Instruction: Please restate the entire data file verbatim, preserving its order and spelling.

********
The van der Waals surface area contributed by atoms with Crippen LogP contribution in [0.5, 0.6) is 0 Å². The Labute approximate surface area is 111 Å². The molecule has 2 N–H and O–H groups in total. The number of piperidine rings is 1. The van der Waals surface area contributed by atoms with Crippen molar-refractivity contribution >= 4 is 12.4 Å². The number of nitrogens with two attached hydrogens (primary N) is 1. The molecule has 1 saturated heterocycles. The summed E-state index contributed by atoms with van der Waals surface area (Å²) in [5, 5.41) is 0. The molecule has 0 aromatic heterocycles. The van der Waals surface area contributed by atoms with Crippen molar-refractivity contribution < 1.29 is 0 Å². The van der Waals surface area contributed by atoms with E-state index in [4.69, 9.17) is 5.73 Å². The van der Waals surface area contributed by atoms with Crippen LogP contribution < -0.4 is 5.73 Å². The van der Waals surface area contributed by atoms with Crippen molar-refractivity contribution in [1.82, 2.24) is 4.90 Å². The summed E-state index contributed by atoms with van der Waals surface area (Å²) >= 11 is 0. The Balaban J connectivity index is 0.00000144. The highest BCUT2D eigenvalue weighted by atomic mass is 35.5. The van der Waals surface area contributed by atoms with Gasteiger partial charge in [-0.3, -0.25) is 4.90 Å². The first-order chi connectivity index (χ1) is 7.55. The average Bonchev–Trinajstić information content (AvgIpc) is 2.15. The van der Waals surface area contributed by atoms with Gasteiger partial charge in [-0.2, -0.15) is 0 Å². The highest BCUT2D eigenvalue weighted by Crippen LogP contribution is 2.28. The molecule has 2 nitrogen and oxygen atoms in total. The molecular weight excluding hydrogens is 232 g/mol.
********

The van der Waals surface area contributed by atoms with Crippen LogP contribution in [0.5, 0.6) is 0 Å². The Labute approximate surface area is 111 Å². The molecule has 2 N–H and O–H groups in total. The number of piperidine rings is 1. The van der Waals surface area contributed by atoms with Crippen molar-refractivity contribution >= 4 is 12.4 Å². The number of nitrogens with two attached hydrogens (primary N) is 1. The molecule has 1 saturated heterocycles. The summed E-state index contributed by atoms with van der Waals surface area (Å²) in [5, 5.41) is 0. The molecule has 0 aromatic heterocycles. The van der Waals surface area contributed by atoms with Crippen molar-refractivity contribution < 1.29 is 0 Å². The van der Waals surface area contributed by atoms with E-state index in [4.69, 9.17) is 5.73 Å². The van der Waals surface area contributed by atoms with Crippen LogP contribution < -0.4 is 5.73 Å². The van der Waals surface area contributed by atoms with Crippen molar-refractivity contribution in [1.82, 2.24) is 4.90 Å². The summed E-state index contributed by atoms with van der Waals surface area (Å²) >= 11 is 0. The Balaban J connectivity index is 0.00000144. The highest BCUT2D eigenvalue weighted by atomic mass is 35.5. The van der Waals surface area contributed by atoms with Gasteiger partial charge in [-0.3, -0.25) is 4.90 Å². The first-order chi connectivity index (χ1) is 7.55. The average Bonchev–Trinajstić information content (AvgIpc) is 2.15. The van der Waals surface area contributed by atoms with Gasteiger partial charge in [-0.2, -0.15) is 0 Å². The highest BCUT2D eigenvalue weighted by Crippen LogP contribution is 2.28. The molecule has 2 nitrogen and oxygen atoms in total. The molecular weight excluding hydrogens is 232 g/mol.